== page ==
Here’s how Burnley police are clamping down on antisocial behaviour in the town centre
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Officers patrol the area nightly to deal with unruly youths causing nuisance.
The Burnley Neighbourhood Policing Team targets ASB hotspots, namely McDonald’s, Charter Walk, Burnley Bus Station and Tesco Extra in Finsley Gate.
Here is everything you need to know about the scale of antisocial behaviour in the town centre and how the force is helping to make it feel safer:
What is the Burnley Neighbourhood Policing Team?
The team is led by Sergeant Oliver Tattersley and works with multiple partners to tackle anti-social behaviour, its current priority.
What types of antisocial behaviour are officers dealing with - and how bad is it?
Two PCSOs, who would like to remain anonymous, say children as young as 10-years-old up to 16 have been engaging in unruly behaviour in big groups.
Levels peaked last March, with officers dealing with nuisance behaviour and criminal damage in the town centre most evenings.
Other ongoing issues include shoplifting, verbal abuse to shoppers and staff, riding bikes into stores, and smoking e-cigs in the bus station and McDonald’s.
One PCSO said: “It’s intimidating for people.
“In Charter Walk, you get more criminal damage, like graffiti or damaging the ticket machines. Shoplifting increases and falls but we’re expecting to see an increase now we’re coming up to Christmas.
“Staff [at the bus station] ask youths to leave for smoking e-cigs and they sometimes become abusive. There is a lot of CCTV and a radio system there so that staff can flag incidents to police patrolling the town centre.”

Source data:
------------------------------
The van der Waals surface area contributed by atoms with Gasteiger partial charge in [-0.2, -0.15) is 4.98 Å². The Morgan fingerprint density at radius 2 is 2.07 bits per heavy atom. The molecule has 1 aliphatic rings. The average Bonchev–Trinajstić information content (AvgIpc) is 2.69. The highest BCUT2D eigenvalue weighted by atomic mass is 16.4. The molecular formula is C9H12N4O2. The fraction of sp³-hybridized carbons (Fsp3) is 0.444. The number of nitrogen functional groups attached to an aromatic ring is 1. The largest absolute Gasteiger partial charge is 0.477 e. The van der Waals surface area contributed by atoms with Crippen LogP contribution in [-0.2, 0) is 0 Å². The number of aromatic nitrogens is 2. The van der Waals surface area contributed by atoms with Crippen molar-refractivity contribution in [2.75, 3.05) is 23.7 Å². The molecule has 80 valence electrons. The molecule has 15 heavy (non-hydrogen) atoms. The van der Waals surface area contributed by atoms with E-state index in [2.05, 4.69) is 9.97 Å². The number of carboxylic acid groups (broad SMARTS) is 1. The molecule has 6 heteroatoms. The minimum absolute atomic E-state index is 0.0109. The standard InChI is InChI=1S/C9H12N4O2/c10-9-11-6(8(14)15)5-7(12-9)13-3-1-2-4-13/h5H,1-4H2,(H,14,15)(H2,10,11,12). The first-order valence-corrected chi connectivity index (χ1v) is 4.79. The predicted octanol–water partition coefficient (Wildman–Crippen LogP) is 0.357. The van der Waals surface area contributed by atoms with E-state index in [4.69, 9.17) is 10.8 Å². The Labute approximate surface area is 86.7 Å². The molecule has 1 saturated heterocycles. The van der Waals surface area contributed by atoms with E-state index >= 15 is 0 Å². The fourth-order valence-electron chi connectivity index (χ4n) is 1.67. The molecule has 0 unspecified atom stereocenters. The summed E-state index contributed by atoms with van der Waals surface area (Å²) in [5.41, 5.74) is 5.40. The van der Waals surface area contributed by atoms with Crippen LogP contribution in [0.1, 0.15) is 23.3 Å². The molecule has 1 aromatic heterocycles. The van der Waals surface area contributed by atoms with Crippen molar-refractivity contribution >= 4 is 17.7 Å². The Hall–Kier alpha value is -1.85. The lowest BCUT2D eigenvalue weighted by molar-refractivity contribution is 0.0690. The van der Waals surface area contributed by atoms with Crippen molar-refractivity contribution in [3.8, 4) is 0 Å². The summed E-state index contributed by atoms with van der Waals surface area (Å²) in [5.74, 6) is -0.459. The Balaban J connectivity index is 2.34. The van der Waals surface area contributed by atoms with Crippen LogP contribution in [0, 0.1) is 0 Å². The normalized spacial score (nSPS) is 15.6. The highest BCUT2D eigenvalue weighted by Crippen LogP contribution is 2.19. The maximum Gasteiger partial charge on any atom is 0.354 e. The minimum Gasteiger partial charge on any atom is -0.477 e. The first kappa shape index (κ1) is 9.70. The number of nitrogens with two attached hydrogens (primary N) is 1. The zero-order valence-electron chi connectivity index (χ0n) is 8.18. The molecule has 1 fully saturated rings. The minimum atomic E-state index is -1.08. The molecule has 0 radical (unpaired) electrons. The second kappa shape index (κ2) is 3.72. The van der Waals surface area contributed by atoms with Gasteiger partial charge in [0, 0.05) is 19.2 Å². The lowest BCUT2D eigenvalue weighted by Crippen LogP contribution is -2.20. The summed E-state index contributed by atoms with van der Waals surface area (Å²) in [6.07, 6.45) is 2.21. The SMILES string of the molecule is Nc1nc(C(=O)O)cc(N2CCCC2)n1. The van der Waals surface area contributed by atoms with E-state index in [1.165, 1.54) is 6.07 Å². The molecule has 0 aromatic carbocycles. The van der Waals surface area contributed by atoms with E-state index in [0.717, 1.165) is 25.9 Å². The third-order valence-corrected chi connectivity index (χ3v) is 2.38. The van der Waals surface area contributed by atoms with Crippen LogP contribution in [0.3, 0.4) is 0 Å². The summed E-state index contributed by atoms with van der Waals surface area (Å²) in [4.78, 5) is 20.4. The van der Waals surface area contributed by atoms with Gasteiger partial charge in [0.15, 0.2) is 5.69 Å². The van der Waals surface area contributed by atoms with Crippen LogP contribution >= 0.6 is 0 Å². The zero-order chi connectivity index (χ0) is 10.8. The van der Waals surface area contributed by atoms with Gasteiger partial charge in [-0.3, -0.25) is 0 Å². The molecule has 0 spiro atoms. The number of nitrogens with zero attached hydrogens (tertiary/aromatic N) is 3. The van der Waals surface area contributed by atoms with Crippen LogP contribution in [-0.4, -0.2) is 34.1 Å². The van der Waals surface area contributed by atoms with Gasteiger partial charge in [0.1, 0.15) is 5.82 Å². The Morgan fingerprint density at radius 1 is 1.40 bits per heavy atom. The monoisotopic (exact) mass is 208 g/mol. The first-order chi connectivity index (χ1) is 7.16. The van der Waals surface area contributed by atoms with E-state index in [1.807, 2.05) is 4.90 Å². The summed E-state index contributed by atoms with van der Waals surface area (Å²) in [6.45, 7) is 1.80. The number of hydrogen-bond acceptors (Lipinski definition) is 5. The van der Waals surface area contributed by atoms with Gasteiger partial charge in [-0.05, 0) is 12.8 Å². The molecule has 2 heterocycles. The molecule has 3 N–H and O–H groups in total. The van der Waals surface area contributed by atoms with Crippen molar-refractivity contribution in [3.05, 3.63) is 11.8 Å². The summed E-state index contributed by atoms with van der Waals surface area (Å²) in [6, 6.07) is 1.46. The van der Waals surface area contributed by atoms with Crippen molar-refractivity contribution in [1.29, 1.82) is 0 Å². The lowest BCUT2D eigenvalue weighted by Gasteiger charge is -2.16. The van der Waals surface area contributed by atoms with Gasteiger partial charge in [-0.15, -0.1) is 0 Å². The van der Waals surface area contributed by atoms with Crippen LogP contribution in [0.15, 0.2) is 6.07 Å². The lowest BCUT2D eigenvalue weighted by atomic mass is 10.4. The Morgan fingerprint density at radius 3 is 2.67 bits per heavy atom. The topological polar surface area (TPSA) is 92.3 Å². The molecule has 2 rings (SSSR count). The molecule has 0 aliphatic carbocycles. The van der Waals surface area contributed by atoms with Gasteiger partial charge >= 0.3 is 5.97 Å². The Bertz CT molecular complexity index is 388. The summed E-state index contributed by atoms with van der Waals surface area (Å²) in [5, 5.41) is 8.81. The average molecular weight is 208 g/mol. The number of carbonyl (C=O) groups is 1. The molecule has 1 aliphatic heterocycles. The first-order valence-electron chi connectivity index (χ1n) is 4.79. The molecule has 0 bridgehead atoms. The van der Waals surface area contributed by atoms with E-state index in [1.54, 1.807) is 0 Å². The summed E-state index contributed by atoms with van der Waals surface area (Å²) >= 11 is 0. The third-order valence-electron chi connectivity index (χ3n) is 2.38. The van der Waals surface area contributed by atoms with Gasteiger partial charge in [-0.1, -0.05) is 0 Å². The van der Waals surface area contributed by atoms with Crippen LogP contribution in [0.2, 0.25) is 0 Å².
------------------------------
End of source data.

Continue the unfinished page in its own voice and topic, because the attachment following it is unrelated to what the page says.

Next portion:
Commenting on the impact on shops and customers, the PCSO added: “From speaking to businesses, we know that they worry about security, and when youths are in a big gang they feel intimidated. Criminal damage also has a financial impact on businesses.”
How do police deal with youths who engage in antisocial behaviour?
Officers say antisocial behaviour levels have decreased since March following engagement work with youths, schools, parents, and other key partners.
Police teamed up with Burnley Leisure, for example, to engage youngsters taking part in clubs and activities during the summer holidays.
A PCSO said: “There is quite a lot of stuff available for them.
“We’ve been building a relationship with them - we know a lot of their faces - which is really important. We try to help them understand [the impact of their behaviour on other people], and we’ll visit their home to see what their home life is like.
“I’ve got numbers for the mums of a couple of kids causing issues and I’ll ring them and say, ‘Can you pick them up because they’re causing trouble in the town centre?’”
What happens to repeat offenders?
Police say they often work with a repeat offender’s school or refer them to partners like social services, the Youth Offending Team or Burnley FC in the Community. They can also work with partners and parents to help ban a child from Charter Walk.
To report antisocial behaviour, call the police on 101.